Mind games: a research volunteer is prepared for scanning
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Mapping the psychedelic brain: how LSD is making a comeback

Can drugs help depression? Crowdfunding allows science researchers to bypass institutional reservations and study taboo subjects.

More than 40 years after its prohibition by the Misuse of Drugs Act 1971, LSD is making a comeback. Earlier this month came an announcement from Professor David Nutt that the first-ever brain-scanning study into the psychedelic drug had successfully taken place – and that he and his colleagues, Robin Carhart-Harris of Imperial College London and the drugs policy reformer Amanda Feilding of the Beckley Foundation, were seeking to crowd-fund £25,000 from the public in order to process the results. They met their target within 36 hours.

As much as science aims at dispassionate objectivity, there are some areas – recreational drugs being one – in which ignoring the political context is impossible. For example, Nutt is best known for his time as chair of the Advisory Council on the Misuse of Drugs, a role from which he was dismissed by the then home secretary, Alan Johnson, when he argued that the risks of using ecstasy were about the same as riding a horse. Plus, there is institutional disquiet from the bodies that usually fund scientific research when it comes to Class A substances. Crowd-funding is one way to break the cycle. And yet, speaking to Carhart-Harris a few months ago, just as the trial was getting under way, I learned that other studies may be coming soon. There is “a snowball that’s been gaining size” in psychedelics research, he said. “It’s only now that it’s visible to people.”

It turns out that the big, notorious drugs of years past – particularly LSD and psilocybin (the active ingredient in magic mushrooms) but also MDMA (ecstasy) and ketamine – have shown extraordinary promise in the few early trials that have gone ahead. Single, small doses of these drugs appear to alleviate anxiety and depression, even in severe cases, for long periods of time. Researchers in the US and Switzerland performed basic trials in the 1990s but it is only in the past decade that the “stigma” surrounding these drugs has started to fade.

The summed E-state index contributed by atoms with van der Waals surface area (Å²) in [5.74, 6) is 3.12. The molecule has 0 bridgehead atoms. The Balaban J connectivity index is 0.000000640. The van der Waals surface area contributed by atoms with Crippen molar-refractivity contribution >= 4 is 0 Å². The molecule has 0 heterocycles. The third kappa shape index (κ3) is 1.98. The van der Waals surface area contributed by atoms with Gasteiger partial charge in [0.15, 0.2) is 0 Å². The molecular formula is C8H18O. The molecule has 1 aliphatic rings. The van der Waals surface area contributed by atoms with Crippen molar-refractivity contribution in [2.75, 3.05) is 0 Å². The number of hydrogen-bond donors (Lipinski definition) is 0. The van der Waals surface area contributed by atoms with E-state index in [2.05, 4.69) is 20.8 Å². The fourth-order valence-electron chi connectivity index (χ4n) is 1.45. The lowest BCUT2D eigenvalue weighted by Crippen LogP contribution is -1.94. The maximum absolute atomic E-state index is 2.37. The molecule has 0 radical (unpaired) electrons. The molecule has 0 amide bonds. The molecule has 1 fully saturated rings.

“There’s a generation now where many more [scientists] have personal experience with recreational drugs,” Carhart-Harris says. “That’s one reason why I’m optimistic . . . The potential application of psychedelics to deal with anxiety around dying is substantial.” He tells me that one study of 12 patients found that depression scores were “significantly reduced six months after a single experience”. Post-traumatic stress disorder in veterans could be alleviated by MDMA, while ketamine has proved effective in treating depression – though it is highly toxic.

This most recent study involved giving participants small doses of LSD and scanning them with fMRI and MEG machines to understand which parts of the brain were affected by the drug. “It’s the obvious first question but it’s the biggest, one that’s never been addressed by a modern imaging study,” he adds.